One of the hot topics at our latest directors boardroom session on September 8th was on-boarding … a vital, but often overlooked, component of the recruitment process. Research even suggests it may be the most critical time in an employee’s experience at a company.
So, with directors in the room from ArcelorMittal, BAT, Walgreens Boots Alliance, Hitachi Data Systems, Vitacress, TT Electronics, Vision Cooper and Network Rail … these are just some of the discussion points that came out.
1. Don’t equate onboarding with ‘induction’. It should be more of an ‘assimilation’, in which new employees are brought into ‘the organisational family’ – often over an extended period. At ArcelorMittal, onboarding can last up to nine months. Even that’s not particularly long when it can take a year or more for a new employee to reach their full productivity.
2. Begin the process well before their official first day. This ensures that a new starter is much better equipped to hit the ground running on Day One, with minimum wasted time or effort. That’s important when over 20% of new hires leave before their first anniversary.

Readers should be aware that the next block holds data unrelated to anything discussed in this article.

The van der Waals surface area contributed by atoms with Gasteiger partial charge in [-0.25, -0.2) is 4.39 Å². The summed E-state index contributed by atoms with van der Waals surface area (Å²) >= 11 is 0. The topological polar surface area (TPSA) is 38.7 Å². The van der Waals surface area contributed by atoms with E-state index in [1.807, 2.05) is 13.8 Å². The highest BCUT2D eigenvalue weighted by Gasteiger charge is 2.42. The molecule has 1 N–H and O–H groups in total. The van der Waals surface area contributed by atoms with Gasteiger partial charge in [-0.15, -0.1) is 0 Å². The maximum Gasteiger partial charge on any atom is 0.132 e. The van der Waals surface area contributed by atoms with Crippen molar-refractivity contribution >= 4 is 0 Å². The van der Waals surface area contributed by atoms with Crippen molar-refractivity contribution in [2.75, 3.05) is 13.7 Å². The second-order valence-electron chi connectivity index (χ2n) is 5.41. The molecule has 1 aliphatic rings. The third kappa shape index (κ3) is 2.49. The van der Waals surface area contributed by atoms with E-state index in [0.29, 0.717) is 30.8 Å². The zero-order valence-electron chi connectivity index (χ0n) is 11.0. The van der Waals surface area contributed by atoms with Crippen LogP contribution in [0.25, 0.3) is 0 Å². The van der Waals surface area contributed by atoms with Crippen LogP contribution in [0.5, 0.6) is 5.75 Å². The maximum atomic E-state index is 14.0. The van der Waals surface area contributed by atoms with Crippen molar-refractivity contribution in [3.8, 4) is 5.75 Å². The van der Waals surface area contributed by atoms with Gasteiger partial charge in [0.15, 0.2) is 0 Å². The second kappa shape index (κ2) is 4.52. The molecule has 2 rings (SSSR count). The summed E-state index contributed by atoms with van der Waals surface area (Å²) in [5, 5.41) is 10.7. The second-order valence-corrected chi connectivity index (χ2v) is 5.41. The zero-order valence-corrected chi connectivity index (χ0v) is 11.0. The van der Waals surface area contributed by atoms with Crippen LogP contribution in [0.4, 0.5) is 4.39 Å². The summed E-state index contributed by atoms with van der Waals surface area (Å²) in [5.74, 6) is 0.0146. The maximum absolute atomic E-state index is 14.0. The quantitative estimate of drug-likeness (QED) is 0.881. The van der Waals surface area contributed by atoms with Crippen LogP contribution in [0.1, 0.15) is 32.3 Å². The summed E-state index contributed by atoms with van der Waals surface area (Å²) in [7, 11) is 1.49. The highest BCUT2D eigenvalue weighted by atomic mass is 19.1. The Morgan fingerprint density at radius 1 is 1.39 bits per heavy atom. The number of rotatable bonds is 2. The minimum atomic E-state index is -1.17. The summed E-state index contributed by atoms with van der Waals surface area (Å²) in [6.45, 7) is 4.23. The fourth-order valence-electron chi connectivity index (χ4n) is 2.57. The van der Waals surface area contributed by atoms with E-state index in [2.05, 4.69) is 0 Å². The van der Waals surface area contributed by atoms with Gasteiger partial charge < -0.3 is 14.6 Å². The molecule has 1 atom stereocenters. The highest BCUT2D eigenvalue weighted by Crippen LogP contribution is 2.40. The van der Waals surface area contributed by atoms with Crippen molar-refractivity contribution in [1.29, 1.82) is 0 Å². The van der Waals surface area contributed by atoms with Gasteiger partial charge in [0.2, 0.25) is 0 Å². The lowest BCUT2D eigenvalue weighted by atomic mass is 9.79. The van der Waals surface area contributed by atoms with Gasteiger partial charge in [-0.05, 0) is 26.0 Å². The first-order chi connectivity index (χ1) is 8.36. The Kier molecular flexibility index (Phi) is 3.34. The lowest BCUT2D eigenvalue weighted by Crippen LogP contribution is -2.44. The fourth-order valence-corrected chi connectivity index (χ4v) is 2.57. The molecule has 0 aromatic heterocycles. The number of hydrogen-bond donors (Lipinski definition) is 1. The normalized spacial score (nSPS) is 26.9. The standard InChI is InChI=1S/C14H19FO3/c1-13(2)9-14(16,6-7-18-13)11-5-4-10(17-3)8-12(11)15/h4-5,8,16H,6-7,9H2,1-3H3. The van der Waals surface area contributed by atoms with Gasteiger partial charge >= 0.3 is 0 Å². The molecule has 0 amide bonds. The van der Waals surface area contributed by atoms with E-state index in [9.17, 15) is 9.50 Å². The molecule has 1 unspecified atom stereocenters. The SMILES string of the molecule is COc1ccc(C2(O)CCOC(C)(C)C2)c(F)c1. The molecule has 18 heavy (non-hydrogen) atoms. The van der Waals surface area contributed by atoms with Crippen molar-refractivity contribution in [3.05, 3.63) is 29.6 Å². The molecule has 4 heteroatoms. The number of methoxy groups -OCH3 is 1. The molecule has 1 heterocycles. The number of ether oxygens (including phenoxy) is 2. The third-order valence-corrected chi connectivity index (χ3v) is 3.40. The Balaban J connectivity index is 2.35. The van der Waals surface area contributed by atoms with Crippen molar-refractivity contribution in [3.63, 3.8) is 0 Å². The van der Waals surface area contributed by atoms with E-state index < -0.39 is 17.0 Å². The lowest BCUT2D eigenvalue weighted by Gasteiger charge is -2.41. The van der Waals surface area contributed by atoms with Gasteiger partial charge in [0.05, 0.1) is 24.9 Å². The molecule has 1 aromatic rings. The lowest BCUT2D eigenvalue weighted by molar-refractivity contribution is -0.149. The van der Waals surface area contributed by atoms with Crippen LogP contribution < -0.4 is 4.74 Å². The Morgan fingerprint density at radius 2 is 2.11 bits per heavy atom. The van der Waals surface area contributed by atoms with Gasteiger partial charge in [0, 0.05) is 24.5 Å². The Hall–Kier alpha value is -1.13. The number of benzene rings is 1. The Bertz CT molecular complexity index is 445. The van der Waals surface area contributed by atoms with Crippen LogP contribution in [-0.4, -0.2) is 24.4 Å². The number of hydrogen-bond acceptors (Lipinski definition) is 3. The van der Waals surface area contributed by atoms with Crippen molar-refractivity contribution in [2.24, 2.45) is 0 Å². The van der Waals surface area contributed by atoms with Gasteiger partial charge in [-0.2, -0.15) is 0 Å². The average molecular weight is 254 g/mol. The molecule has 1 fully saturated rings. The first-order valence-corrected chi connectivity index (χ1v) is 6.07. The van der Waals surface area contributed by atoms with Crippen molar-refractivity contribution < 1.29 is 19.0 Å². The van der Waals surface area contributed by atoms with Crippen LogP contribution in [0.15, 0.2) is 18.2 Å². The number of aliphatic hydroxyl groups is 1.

3. Ensure knowledge sharing is an integral part of the process. Give successful candidates access to practical content about the company and their role — what they will be doing, who will be the ‘new players’ in their lives and where they will be working. This keeps waiting-to-start employees interested and cuts down the potential for ‘buyer's remorse’ as they serve out their notice. Something that could mean they never start at all. After all, when you have invested time and resource in finding and appointing senior personnel, you don't want them to fall off the hook. Yet around 35% of companies don’t spend anything at all on onboarding.
4. Use online resources to the full. For example, don’t just send out emails, create an information-rich online platform that new starters can access at any time. This enables them to absorb company culture through ‘osmosis’. Putting the core material together may take a little time, but once it’s done it’s a reusable resource you can then personalise for the individual.
What do you think? Overkill? Too much effort for too little return? Something you’re already doing, or should be?